The PST tests your ability to cope with ‘information overload’, i.e. dealing with a large amount of data that may not help in answering the question.
- Identify and understand relevant text and data. Understanding what information you need to get and what level of detail is required, will enable you to quickly identify the relevant part of the introductory paragraph or the relevant data in exhibits/tables. Read it carefully, underlining, if necessary, key words and try to figure out the answer to the question in your mind.
Pick the best solving technique. Basing on the question's type, choose which technique is more
- Qualitative answers: Follow an iterative process of eliminating wrong answers by going back and forth between the relevant section of the introductory paragraph and the questions. If, while scanning through answers in phase 2, you underlined key words, your work will be simplified. Even if you feel like you've identified the right answer, always go for the elimination strategy: a qualitative answer is not true until you have eliminated all the alternatives. The reasoning behind this strategy is that often at first sight some answers look less straightforward or more complicated, but on closer inspection they turn out to be the right ones. You’ll find additional techniques for solving all types of qualitative questions in the next paragraphs.
Quantitative answers. Identify the best technique by choosing between:
- Identifying relevant data and solving the problems directly by running all calculations on paper and ascertaining which answer matches with the results of your calculations.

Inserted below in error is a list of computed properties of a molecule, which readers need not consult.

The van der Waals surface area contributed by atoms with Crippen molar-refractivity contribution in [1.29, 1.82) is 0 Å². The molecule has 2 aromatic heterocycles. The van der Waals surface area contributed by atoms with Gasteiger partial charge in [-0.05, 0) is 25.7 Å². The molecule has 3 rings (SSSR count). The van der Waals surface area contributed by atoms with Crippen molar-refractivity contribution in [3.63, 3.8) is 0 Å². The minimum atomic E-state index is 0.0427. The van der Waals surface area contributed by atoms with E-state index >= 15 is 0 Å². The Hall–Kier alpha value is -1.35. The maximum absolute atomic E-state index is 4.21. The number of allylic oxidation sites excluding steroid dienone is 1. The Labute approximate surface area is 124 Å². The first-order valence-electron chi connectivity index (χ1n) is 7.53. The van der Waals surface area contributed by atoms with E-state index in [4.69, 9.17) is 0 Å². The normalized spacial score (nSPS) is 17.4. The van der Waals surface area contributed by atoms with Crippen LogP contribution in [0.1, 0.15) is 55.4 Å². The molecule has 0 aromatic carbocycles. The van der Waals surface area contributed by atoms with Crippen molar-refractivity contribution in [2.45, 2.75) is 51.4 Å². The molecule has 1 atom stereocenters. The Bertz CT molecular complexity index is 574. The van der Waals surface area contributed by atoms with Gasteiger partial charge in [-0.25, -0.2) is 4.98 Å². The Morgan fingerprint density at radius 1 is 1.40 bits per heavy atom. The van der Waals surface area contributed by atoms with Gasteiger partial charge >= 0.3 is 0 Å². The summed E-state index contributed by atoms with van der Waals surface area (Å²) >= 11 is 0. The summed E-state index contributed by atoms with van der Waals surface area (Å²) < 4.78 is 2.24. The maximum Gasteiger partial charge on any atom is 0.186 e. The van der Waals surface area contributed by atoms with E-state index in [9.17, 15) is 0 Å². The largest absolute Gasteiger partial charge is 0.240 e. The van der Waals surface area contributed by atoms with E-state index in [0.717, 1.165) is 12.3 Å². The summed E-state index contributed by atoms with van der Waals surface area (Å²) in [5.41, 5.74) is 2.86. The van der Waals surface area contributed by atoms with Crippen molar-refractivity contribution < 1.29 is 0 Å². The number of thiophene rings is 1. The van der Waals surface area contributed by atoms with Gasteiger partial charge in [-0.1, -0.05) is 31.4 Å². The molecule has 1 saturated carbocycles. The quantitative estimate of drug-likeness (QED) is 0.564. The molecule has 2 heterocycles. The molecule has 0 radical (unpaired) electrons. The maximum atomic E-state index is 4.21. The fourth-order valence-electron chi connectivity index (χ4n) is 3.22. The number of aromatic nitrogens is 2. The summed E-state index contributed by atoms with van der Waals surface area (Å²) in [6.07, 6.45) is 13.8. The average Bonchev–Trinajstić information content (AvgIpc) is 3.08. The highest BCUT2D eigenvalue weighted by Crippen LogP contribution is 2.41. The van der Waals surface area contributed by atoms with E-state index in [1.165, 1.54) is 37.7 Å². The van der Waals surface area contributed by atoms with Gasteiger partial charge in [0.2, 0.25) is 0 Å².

- Building a framework of the calculation and plugging in the suggested answers until you find the one that works. Usually, once you find the answer that makes your framework/equation work, there is no need to test it with other answers.
Keep an error log
When reviewing your mistakes, everything looks clear and easy. However, 2 weeks later, you encounter a question with the same structure as another one that you previously got wrong and you become puzzled: you have no clue how to start solving it. This is what the error log is for: keeping track of your mistakes and what've you found the hardest, in order to go through it all frequently (e.g. every two days) and consolidate your technique. An error log is a continuous method of analysing practice problems to identify WHY you answered them incorrectly.
Error logs are a very effective tool for preparing to GMAT or other exams, but we recommend you to use them also for the Problem Solving Test.
There is no single right or wrong format for the error log. Some people like using detailed spreadsheets, while others simply use a paper, a pen and a symbol guide for marking and tracking certain answers. We recommend a simple, effective structure that you can use on paper or Excel / PowerPoint:
- Question type (you will see our breakdown by question types below).
- Reason why you've found the question difficult. Usually it’s either about taking too long to answer or not being able to answer at all.
- Questions and answer choices.
- Proposed solution. The solution you find the quickest and the most effective.
- Key takeaways. What you should learn in order to answer that type of question more efficiently, e.g. learn to quickly simply fractions or improve your quick reading skills.
The “key takeaways” part of the error log will also constitute your to-do list for the coming days of the preparation.
Another reason why an error log is pivotal to PST success: there is a limited quantity of high quality questions. While the official McKinsey test provides excellent preparation and we too have invested a lot of money in making and testing content, the number of available tests is still limited. By keeping an error log and completing the necessary analysis, you will take full advantage of each question. Extra practice is always the best way to improve, as being exposed to different questions can help you identify your improvement area. Visit our PST practice page to find out more about extra practice.